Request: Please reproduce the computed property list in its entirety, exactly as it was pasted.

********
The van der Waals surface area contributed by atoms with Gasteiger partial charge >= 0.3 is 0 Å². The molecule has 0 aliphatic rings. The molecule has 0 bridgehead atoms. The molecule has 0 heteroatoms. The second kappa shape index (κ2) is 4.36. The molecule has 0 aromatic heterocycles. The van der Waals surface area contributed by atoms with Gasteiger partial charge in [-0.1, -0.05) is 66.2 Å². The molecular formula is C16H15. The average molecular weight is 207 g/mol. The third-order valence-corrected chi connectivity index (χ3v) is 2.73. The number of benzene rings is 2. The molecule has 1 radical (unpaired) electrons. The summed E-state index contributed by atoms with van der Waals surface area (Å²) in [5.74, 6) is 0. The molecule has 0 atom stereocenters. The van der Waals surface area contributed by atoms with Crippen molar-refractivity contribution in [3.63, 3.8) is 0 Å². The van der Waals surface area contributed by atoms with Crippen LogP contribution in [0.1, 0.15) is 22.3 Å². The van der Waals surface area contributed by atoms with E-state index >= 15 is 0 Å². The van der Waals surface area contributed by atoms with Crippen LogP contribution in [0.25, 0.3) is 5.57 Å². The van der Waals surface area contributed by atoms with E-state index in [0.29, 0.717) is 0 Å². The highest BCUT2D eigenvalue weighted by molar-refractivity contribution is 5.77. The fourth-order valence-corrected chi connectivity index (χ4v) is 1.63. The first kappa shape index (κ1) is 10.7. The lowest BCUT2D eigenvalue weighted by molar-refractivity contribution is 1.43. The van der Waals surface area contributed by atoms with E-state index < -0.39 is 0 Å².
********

The van der Waals surface area contributed by atoms with Gasteiger partial charge >= 0.3 is 0 Å². The molecule has 0 aliphatic rings. The molecule has 0 bridgehead atoms. The molecule has 0 heteroatoms. The second kappa shape index (κ2) is 4.36. The molecule has 0 aromatic heterocycles. The van der Waals surface area contributed by atoms with Gasteiger partial charge in [-0.1, -0.05) is 66.2 Å². The molecular formula is C16H15. The average molecular weight is 207 g/mol. The third-order valence-corrected chi connectivity index (χ3v) is 2.73. The number of benzene rings is 2. The molecule has 1 radical (unpaired) electrons. The summed E-state index contributed by atoms with van der Waals surface area (Å²) in [5.74, 6) is 0. The molecule has 0 atom stereocenters. The van der Waals surface area contributed by atoms with Crippen molar-refractivity contribution in [3.63, 3.8) is 0 Å². The van der Waals surface area contributed by atoms with Crippen LogP contribution in [0.1, 0.15) is 22.3 Å². The van der Waals surface area contributed by atoms with E-state index >= 15 is 0 Å². The van der Waals surface area contributed by atoms with Crippen LogP contribution in [0.25, 0.3) is 5.57 Å². The van der Waals surface area contributed by atoms with E-state index in [0.29, 0.717) is 0 Å². The highest BCUT2D eigenvalue weighted by molar-refractivity contribution is 5.77. The fourth-order valence-corrected chi connectivity index (χ4v) is 1.63. The first kappa shape index (κ1) is 10.7. The lowest BCUT2D eigenvalue weighted by molar-refractivity contribution is 1.43. The van der Waals surface area contributed by atoms with E-state index < -0.39 is 0 Å².